On August 26th, 1978 white smoke billowed from the chimney of the Sistine Chapel in Rome — Albino Luciani had been elected the 263rd Pope.
Taking the name John Paul I, Luciano would become the shortest serving pope in recent history. Just 33 days later he was dead.
Seemingly struck down by an undiagnosed heart complaint, the pope died sometime between the the night of the 28th September and the morning of the 29th — his cold body found at 4:45am by Sister Vincenza, sat up in his bed with some sheets of paper clutched in his hands.
The Vatican’s response to the pope’s death and their odd behaviour in the next 24 hours gave rise to claims of conspiracy and murder — most notably in journalist David Yallop’s 1984 book In God’s Name.
According to Yallop, within an hour of the discovery of the pope’s body, Secretary of State Cardinal Jean Villot had begun a cover-up.
Villot ordered vows of silence amongst those present about what had happened and begun hoovering up important evidence. Luciani’s blood pressure pills, his slippers and spectacles, his will and the papers he was clutching all disappeared and were never seen again.
By late afternoon, all 19 rooms of the private papal residence were completely cleared of any presence of the late pontiff.
Perhaps most suspiciously of all, within 12 hours of the death the Vatican had called in the embalmers — before anything more than a cursory diagnosis of what had killed Luciani.
Vatican doctor Renato Buzzonetti had diagnosed a myocardial infarction, but without proper reference to the pope’s medical records and with a post mortem supposedly forbidden under papal law the diagnosis simply could not be relied upon.
The hasty embalming was both unusual and illegal under Italian law — which requires at least 24 hours to elapse before an embalming takes place, and the suspicion amongst many was that this was an attempt to conceal evidence of how the pope really died.
Was Pope John Paul 1 murdered?
The hasty embalming
The undue haste in which Luciana was embalmed immediately aroused suspicion in the Italian press. Contrary to Italian law, Luciani was embalmed less than a day after his death, before proper medical evaluation of the cause and with no death certificate issued.
Although not strictly bound by Italian law, the Vatican had followed normal procedure and waited more than a day to embalm the previous Pope. This time it seems they acted with almost obscene haste — Yallop claims that the papal embalmers the Signoracci brothers were called in as early as 5:30AM, just 45 minutes after the discovery of the body and before Luciani has even been examined by a doctor.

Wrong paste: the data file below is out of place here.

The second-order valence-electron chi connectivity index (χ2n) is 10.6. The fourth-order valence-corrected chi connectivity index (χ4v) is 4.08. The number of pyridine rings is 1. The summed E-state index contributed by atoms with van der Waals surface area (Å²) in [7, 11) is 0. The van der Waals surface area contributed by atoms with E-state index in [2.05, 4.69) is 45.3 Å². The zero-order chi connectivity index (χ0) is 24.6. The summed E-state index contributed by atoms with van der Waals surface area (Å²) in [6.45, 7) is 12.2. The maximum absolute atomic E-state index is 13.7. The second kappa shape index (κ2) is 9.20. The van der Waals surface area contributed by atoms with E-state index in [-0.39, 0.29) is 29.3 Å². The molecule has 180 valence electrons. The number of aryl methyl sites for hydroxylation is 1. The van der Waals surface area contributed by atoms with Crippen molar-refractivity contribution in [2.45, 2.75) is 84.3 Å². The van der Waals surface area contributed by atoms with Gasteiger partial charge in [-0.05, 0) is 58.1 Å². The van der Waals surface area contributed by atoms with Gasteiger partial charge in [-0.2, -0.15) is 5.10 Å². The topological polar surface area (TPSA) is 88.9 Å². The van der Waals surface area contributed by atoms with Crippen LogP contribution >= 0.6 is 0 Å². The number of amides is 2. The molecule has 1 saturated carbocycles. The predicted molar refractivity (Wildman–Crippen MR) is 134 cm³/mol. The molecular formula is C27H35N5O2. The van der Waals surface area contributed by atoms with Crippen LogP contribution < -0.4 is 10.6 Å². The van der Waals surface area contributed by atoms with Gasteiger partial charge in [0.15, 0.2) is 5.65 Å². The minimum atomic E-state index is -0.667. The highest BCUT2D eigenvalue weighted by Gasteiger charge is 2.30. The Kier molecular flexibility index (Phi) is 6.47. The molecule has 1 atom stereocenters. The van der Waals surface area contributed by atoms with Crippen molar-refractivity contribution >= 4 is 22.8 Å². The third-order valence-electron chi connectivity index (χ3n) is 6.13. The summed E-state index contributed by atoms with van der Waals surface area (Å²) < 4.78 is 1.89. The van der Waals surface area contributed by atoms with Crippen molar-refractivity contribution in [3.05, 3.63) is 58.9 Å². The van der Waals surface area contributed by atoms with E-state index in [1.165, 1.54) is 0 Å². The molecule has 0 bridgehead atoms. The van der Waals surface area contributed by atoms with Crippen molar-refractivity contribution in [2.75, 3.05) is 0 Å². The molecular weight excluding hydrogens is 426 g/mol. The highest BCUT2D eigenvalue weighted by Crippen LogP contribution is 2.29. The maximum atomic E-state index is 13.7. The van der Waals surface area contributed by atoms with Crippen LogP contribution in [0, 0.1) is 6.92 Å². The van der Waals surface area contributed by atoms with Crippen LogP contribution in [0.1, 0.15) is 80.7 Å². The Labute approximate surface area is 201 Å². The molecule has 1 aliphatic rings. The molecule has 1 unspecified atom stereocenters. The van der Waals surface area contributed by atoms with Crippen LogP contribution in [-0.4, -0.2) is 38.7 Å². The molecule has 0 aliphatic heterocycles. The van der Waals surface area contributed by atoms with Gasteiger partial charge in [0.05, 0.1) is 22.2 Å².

Equally odd was the fact no organs or blood were removed during the embalming process, as would occur normally. A blood sample may have been able to determine the true cause of death, especially if poison was involved. But the Vatican seemed determined to prevent this possibility.
The question of whether an autopsy was conducted on Luciani is shrouded in mystery. The Vatican publicly maintained that there was no autopsy as it was against papal doctrine. But the Italian press and David Yallop found evidence that a secret autopsy had indeed been conducted.
If the pope had simply died of a heart attack why were the Vatican behaving in such a strange and furtive way?
According to Dr. Buzzonati, Pope John Paul I’s cause of death was a heart attack. However, with no obvious signs of trauma only an autopsy could properly determine the cause of death.
To reinforce their account the Vatican began briefing the press that the pope had heart problems, but this was quickly rubbished by his own personal doctor Guiseppe Da Ros, as well as his family and friends.
“In my family almost no one believes it was a heart attack that killed my uncle. He never had heart trouble or any illness of that kind.”, his niece told the press.
At the family’s insistence, Luciani’s medical report from 6 months prior to his death was printed in the Italian press. It revealed a man in excellent health, with no sign of any heart problems.
John Paul’s brother Edoardo reported another medical examination of the Pope just 3 weeks prior to his death had also revealed a clean bill of health.
In light of this, and the absence of an autopsy, the verdict that Luciani died of a heart attack was essentially worthless.